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Is Donald Trump’s #MeToo immunity coming to an end?

One of the ironies of this moment is that Trump’s election played a crucial role in instigating the flood of sexual misconduct allegations that have rocked workplaces across the country. But Trump himself, who has been accused of misconduct by 19 women, has largely avoided scrutiny and consequences. That may be changing.

On Monday, three women who have accused Trump of sexual harassment and assault appeared on Megyn Kelly Today and at a news conference to tell their stories.

“This was serial misconduct and perversion on the part of Mr. Trump. Unfortunately, this behavior isn’t rare in our society, and people of all backgrounds can be victims. The only reason I am here today is that this offender is now the president of our country,” said Rachel Crooks, who accused Trump of kissing her without her consent in 2005.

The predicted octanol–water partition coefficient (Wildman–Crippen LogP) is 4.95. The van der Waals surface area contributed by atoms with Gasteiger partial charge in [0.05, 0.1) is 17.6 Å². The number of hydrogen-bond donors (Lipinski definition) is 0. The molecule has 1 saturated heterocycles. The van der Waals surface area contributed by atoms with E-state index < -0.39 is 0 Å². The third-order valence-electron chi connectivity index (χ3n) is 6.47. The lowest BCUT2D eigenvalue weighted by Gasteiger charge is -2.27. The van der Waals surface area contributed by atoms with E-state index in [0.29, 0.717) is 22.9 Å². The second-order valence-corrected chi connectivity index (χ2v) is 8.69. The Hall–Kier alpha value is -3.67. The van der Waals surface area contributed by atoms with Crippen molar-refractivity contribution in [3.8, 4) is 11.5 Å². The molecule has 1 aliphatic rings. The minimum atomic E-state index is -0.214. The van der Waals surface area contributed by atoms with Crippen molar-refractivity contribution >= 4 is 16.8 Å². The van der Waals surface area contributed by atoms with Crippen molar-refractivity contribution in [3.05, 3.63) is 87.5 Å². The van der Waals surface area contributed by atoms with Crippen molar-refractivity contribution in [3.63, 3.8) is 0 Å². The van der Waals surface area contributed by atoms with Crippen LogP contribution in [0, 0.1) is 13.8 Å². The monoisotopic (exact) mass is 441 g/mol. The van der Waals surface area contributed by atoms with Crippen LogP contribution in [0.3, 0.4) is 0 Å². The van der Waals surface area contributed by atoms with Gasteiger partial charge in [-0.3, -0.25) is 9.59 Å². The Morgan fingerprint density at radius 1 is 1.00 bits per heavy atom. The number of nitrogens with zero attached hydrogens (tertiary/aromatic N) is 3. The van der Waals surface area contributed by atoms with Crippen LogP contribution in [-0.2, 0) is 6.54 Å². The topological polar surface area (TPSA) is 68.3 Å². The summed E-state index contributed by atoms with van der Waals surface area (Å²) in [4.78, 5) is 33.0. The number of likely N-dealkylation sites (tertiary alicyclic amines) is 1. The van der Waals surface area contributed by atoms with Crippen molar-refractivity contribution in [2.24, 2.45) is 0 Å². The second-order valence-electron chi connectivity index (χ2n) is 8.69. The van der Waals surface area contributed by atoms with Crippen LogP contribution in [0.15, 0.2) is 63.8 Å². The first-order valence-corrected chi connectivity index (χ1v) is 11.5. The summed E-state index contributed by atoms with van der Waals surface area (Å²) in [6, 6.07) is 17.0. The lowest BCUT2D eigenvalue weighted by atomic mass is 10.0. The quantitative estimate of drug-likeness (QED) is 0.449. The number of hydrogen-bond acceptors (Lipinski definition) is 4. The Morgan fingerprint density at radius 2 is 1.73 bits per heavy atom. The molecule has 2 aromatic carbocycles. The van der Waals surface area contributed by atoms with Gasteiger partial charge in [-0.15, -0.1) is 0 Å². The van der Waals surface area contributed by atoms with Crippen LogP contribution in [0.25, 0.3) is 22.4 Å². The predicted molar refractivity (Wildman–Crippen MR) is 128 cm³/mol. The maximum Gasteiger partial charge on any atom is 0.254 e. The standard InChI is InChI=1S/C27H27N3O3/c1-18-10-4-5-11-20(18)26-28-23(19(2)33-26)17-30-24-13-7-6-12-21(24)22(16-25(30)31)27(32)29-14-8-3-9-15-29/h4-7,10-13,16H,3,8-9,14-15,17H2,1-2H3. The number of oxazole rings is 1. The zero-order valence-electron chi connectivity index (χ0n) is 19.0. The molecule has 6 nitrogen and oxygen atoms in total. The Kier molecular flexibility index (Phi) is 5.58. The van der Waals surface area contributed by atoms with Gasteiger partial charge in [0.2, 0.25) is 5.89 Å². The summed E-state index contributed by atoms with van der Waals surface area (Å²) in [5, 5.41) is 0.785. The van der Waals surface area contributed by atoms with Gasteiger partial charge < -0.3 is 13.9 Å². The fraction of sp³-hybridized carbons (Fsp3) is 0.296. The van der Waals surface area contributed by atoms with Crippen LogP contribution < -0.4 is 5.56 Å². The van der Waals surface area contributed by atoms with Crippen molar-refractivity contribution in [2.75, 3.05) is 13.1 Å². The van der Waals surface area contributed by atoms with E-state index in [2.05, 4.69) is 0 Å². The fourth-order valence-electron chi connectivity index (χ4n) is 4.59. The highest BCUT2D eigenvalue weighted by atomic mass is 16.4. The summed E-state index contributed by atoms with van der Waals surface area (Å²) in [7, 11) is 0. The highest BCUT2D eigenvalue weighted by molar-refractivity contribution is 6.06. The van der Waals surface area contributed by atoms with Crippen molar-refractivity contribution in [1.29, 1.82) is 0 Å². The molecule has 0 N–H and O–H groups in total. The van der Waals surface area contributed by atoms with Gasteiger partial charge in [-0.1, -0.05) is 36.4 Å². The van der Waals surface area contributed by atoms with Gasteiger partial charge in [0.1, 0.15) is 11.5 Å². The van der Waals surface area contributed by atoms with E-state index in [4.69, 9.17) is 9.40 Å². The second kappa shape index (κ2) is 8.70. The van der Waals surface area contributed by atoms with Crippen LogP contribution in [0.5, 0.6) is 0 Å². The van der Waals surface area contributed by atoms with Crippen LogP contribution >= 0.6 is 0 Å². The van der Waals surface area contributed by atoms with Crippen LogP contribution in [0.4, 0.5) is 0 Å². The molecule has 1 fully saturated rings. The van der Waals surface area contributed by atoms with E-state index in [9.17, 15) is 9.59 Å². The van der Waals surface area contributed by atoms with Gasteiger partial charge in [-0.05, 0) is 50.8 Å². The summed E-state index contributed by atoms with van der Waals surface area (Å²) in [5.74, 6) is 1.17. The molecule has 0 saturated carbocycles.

Samantha Colvey, who says that Trump walked in on her while she was changing before a Miss USA pageant, said it was “heartbreaking” to watch Trump be elected president after she spoke out about his actions. But she’s hoping that, in the post-Weinstein moment, things will be different. “The environment’s different. Let’s try again.”

In a statement following the Megyn Kelly appearance, the White House, which has insisted that all of the 19 women are lying, reiterated its position:

Trump, meanwhile, has reportedly been casting doubt on the authenticity of the sexual misconduct allegations against Alabama Senate candidate Roy Moore.